Media @ McGill

Rendering Visible the Infrastructure of Media Policy Advocacy Practice

Submitted by Media@McGill on

Becky Lentz 2013 SSHRC Insight Development Grantfocuses on Rendering Visible the Infrastructure of Media Policy Advocacy Practice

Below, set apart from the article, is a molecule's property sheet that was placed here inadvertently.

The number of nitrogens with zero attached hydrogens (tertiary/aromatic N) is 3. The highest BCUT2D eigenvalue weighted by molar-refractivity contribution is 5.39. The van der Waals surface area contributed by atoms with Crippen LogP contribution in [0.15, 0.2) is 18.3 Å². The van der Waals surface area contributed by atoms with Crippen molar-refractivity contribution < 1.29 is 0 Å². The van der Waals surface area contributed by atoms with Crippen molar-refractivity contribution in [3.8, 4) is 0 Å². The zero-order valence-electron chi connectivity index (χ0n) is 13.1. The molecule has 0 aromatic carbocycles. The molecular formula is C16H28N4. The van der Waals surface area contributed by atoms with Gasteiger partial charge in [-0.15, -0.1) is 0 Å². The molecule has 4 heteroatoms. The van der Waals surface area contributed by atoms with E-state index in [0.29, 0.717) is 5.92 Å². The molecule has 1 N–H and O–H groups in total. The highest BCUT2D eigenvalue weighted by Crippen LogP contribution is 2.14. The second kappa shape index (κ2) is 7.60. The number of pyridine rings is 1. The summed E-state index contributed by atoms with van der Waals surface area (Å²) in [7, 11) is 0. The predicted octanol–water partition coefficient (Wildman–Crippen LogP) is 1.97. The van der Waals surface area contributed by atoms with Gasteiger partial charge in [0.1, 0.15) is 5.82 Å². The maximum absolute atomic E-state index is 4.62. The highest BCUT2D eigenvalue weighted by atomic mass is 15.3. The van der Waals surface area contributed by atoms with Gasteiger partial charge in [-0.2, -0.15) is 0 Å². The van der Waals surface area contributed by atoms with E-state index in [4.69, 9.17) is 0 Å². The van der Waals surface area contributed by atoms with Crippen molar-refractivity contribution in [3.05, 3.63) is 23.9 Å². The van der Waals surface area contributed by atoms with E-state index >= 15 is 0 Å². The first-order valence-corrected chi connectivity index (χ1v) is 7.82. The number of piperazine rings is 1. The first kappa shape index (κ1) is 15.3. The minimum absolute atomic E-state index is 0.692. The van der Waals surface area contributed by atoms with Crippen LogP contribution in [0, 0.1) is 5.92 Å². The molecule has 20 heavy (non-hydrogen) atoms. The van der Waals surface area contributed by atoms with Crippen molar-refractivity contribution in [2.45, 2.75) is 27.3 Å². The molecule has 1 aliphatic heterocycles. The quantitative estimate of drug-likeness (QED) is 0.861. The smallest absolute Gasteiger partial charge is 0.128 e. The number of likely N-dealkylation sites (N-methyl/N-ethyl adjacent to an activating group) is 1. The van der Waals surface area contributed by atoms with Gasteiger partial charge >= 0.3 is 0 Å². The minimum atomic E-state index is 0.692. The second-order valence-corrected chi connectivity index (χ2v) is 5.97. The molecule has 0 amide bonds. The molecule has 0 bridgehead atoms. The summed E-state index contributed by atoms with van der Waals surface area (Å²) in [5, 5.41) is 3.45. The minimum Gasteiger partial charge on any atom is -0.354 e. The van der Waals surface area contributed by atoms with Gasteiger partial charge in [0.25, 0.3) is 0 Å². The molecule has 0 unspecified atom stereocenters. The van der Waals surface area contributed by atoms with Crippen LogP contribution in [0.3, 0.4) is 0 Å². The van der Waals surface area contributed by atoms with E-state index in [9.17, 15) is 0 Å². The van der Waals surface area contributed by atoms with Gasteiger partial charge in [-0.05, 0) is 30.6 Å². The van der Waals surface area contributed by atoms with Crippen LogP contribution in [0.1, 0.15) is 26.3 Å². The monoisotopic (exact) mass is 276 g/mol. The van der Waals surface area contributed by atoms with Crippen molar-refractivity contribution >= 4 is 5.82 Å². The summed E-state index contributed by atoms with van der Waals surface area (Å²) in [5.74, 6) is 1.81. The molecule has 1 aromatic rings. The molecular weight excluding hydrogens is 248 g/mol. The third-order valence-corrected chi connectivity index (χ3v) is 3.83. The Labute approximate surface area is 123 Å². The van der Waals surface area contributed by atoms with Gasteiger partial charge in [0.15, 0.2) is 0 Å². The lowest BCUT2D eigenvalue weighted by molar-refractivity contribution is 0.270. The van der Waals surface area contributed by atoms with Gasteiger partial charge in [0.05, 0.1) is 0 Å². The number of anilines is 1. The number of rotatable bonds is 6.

“Digital Economy” discourse in Canada and the US uncritically drives abundant expectations about the benefits of integrating digital media technologies into nearly all aspects of our economy, society, and culture. Indeed, converging old and new forms of electronic media that include radio, television, telephones, and the Internet exhibit an ever-increasing influence on our daily lives. Yet the growing ubiquity of digital media has catalyzed concern among many citizens and consumers about how these media directly affect them. US and Canadian media governance scholars, civil society organizations (CSOs), activist collectives, advocacy coalitions, and issue networks have been working to achieve several policy outcomes related to this. One is affordable access to broadband technologies in rural and low income urban settings; another is electronic privacy and freedom from corporate and government surveillance. A third includes fair copyright laws that enable online access to cultural, educational, and other essential knowledge. A fourth aims to ensure freedom of expression online, aka “Internet Freedom”. Even so, to many, engaging in debates about these issues is difficult. Conversations about Internet governance, online freedom of expression, electronic surveillance, or the excesses of intellectual property rights claims demand considerable legal, economic, historical, technical, and political knowledge and expertise. This is why this project investigates the nature of that demand, inquiring specifically into opportunities and barriers involving the acquisition, mobilization, and transmission of expertise by three types of advocacy groups (insider, outsider, and hybrid) that intervened effectively in one such expert-driven debate between 2002 and 2012 in the US and Canada: “network neutrality”. Research findings will have scholarly, pedagogical, and practical interest. Intended scholarly outcomes include the development of a comparative research framework linking research, policy activism, and policy advocacy practice in such a way as to apply to multiple other political contexts and policy settings. Pedagogical outcomes include a model for advancing media “policy” education to #generation students who see themselves not just as digital consumers but also as digital citizens. Applied outcomes include practical guidance on capacity building and social movement learning that supports advocacy practitioners and their funding community.